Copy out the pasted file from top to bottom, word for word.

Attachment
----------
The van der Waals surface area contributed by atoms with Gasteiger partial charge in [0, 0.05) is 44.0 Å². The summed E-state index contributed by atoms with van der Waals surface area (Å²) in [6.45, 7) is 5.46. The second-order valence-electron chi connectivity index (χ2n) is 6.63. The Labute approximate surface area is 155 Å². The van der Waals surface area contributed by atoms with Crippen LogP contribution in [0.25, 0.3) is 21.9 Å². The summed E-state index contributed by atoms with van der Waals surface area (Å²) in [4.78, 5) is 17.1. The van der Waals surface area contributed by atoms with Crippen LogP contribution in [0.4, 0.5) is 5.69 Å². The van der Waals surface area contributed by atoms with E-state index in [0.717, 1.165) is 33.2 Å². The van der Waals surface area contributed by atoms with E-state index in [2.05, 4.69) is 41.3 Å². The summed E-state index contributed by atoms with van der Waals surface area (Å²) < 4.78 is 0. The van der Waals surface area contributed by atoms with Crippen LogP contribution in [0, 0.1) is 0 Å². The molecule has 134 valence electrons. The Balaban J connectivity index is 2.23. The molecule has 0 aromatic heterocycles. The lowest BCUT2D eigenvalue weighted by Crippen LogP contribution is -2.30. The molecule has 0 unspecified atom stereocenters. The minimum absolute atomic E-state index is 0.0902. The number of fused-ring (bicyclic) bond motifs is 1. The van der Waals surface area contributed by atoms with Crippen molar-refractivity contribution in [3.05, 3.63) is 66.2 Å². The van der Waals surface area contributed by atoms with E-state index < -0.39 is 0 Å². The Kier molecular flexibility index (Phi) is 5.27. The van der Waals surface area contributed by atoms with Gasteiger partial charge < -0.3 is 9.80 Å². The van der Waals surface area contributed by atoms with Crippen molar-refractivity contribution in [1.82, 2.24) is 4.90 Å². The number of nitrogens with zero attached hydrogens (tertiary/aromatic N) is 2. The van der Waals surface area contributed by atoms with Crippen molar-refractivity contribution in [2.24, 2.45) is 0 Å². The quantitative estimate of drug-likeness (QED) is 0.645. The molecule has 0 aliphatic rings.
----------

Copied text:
The van der Waals surface area contributed by atoms with Gasteiger partial charge in [0, 0.05) is 44.0 Å². The summed E-state index contributed by atoms with van der Waals surface area (Å²) in [6.45, 7) is 5.46. The second-order valence-electron chi connectivity index (χ2n) is 6.63. The Labute approximate surface area is 155 Å². The van der Waals surface area contributed by atoms with Crippen LogP contribution in [0.25, 0.3) is 21.9 Å². The summed E-state index contributed by atoms with van der Waals surface area (Å²) in [4.78, 5) is 17.1. The van der Waals surface area contributed by atoms with Crippen LogP contribution in [0.4, 0.5) is 5.69 Å². The van der Waals surface area contributed by atoms with E-state index in [0.717, 1.165) is 33.2 Å². The van der Waals surface area contributed by atoms with E-state index in [2.05, 4.69) is 41.3 Å². The summed E-state index contributed by atoms with van der Waals surface area (Å²) < 4.78 is 0. The van der Waals surface area contributed by atoms with Crippen LogP contribution in [0, 0.1) is 0 Å². The molecule has 134 valence electrons. The Balaban J connectivity index is 2.23. The molecule has 0 aromatic heterocycles. The lowest BCUT2D eigenvalue weighted by Crippen LogP contribution is -2.30. The molecule has 0 unspecified atom stereocenters. The minimum absolute atomic E-state index is 0.0902. The number of fused-ring (bicyclic) bond motifs is 1. The van der Waals surface area contributed by atoms with Crippen molar-refractivity contribution in [3.05, 3.63) is 66.2 Å². The van der Waals surface area contributed by atoms with E-state index < -0.39 is 0 Å². The Kier molecular flexibility index (Phi) is 5.27. The van der Waals surface area contributed by atoms with Gasteiger partial charge < -0.3 is 9.80 Å². The van der Waals surface area contributed by atoms with Crippen molar-refractivity contribution in [1.82, 2.24) is 4.90 Å². The number of nitrogens with zero attached hydrogens (tertiary/aromatic N) is 2. The van der Waals surface area contributed by atoms with Crippen molar-refractivity contribution in [2.24, 2.45) is 0 Å². The quantitative estimate of drug-likeness (QED) is 0.645. The molecule has 0 aliphatic rings.